2016 年 42 巻 5 号 p. 373-380
Sulfamethoxazole / trimethoprim (ST) is the most effective prophylaxis and the first-line treatment for Pneumocystis jirovecii pneumonia (PCP). Adverse reactions such as rash or fever to ST are more frequent and severe in human immunodeficiency virus (HIV)-infected patients as compared to uninfected individuals. Intravenous pentamidine isethionate (PTM) is recommended for patients who cannot tolerate ST, and oral suspension of atovaquone (ATQ) is the third alternative agent. The most common adverse effects of alternative therapies include severe dysglycemia, diarrhea and leukopenia with PTM; and nausea, rash and headache with ATQ. Such reactions limit continuation of the treatment for PCP.
A 35-year-old HIV-infected female with PCP was given ST. She presented with systemic rash, fever, nausea and vomiting by ST. PTM was administered to her as an alternative agent. However, it was discontinued because of diarrhea, vomiting and leukopenia. Therefore, we gave her ATQ as the third alternative agent. However, it was discontinued because of systemic eruption with the itching. Although we resumed PTM, it was discontinued because of similar side effects to the initial administration. We chose ATQ that had fewer side effects than others, and tried desensitization. It was successful and secondary prophylaxis of PCP was also possible.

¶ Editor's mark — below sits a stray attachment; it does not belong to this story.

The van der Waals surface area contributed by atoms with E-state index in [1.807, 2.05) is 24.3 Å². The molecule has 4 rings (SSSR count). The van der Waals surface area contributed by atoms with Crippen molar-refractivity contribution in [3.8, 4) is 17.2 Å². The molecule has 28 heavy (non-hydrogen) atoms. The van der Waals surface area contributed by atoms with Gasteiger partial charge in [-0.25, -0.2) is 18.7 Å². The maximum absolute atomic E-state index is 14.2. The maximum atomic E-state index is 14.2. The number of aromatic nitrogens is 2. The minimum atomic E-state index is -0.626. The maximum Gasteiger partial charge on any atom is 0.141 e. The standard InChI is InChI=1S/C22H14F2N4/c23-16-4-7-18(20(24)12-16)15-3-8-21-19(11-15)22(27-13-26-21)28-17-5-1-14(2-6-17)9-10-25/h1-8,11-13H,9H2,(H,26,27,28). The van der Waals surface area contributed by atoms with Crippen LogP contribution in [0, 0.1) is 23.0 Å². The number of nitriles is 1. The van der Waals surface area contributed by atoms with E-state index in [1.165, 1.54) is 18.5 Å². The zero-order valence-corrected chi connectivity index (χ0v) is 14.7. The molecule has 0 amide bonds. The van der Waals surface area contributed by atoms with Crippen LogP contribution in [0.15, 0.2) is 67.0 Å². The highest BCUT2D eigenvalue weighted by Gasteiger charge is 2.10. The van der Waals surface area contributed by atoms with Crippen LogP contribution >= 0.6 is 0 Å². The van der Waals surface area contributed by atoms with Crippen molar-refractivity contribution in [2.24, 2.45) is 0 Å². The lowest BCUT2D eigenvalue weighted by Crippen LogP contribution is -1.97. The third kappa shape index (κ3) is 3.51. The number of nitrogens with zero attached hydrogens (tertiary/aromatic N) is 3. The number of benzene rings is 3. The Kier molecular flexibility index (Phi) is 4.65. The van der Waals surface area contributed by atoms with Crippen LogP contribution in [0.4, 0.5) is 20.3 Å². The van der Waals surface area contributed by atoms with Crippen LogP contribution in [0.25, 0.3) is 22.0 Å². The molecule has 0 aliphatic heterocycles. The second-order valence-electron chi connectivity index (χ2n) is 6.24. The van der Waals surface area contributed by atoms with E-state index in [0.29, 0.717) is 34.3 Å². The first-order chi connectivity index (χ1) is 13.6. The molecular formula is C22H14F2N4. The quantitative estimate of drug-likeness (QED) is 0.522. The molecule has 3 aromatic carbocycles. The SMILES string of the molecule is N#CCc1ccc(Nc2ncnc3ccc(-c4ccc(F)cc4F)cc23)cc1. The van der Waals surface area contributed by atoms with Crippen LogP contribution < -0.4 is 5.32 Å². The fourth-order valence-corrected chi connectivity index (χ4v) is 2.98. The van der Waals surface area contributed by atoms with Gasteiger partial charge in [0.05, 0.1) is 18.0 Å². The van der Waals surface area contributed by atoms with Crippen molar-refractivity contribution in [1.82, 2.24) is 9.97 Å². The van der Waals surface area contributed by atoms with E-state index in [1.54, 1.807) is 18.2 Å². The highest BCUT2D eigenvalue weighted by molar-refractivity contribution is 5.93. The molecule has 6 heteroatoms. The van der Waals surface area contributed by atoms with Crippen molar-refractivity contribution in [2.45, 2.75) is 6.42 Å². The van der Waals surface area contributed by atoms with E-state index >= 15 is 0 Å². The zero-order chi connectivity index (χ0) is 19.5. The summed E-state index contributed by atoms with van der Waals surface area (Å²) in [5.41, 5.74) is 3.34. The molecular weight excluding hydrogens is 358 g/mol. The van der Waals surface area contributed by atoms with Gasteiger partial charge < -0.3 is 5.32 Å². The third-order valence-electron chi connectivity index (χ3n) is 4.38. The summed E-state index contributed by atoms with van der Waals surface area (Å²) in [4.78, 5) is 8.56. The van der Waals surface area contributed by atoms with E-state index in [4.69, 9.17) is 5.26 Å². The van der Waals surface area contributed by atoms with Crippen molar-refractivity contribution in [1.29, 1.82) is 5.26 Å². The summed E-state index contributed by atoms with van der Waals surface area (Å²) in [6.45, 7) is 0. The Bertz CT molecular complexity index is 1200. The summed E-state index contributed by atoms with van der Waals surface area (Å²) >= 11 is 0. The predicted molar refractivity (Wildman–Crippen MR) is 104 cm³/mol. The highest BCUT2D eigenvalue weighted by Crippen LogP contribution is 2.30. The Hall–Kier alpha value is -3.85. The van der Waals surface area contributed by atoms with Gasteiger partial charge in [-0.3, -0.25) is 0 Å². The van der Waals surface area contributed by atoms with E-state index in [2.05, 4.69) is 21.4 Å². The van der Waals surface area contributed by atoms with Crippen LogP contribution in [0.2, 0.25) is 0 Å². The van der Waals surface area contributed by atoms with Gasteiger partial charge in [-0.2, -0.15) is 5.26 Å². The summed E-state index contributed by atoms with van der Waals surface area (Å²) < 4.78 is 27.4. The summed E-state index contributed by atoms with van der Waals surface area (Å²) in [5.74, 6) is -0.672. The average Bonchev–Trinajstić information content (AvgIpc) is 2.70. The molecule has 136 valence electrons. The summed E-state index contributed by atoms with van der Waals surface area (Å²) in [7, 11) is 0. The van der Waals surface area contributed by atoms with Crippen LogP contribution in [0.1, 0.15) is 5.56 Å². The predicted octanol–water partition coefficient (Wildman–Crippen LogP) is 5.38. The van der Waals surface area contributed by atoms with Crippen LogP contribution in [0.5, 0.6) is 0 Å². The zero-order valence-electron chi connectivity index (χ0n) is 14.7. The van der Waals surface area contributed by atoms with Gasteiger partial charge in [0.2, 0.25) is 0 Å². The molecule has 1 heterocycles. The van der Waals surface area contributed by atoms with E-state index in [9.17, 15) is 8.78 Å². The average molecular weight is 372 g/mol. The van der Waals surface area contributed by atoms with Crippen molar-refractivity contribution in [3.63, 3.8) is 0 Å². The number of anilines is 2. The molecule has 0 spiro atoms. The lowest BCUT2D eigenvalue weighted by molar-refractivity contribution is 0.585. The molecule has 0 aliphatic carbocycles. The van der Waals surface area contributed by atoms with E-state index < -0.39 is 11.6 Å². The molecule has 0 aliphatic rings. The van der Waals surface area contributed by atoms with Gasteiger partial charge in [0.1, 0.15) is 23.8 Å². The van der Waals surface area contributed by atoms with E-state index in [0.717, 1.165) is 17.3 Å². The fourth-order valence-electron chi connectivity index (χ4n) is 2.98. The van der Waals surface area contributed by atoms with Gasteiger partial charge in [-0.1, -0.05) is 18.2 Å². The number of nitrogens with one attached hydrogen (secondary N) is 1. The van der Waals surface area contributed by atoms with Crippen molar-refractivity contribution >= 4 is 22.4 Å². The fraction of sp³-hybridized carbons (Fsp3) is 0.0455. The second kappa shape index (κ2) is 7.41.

This case suggests a likelihood that desensitization to ATQ can be beneficial for the patients suffering from the treatment and prevention of HIV-related PCP by the adverse events due to ST, PTM and ATQ.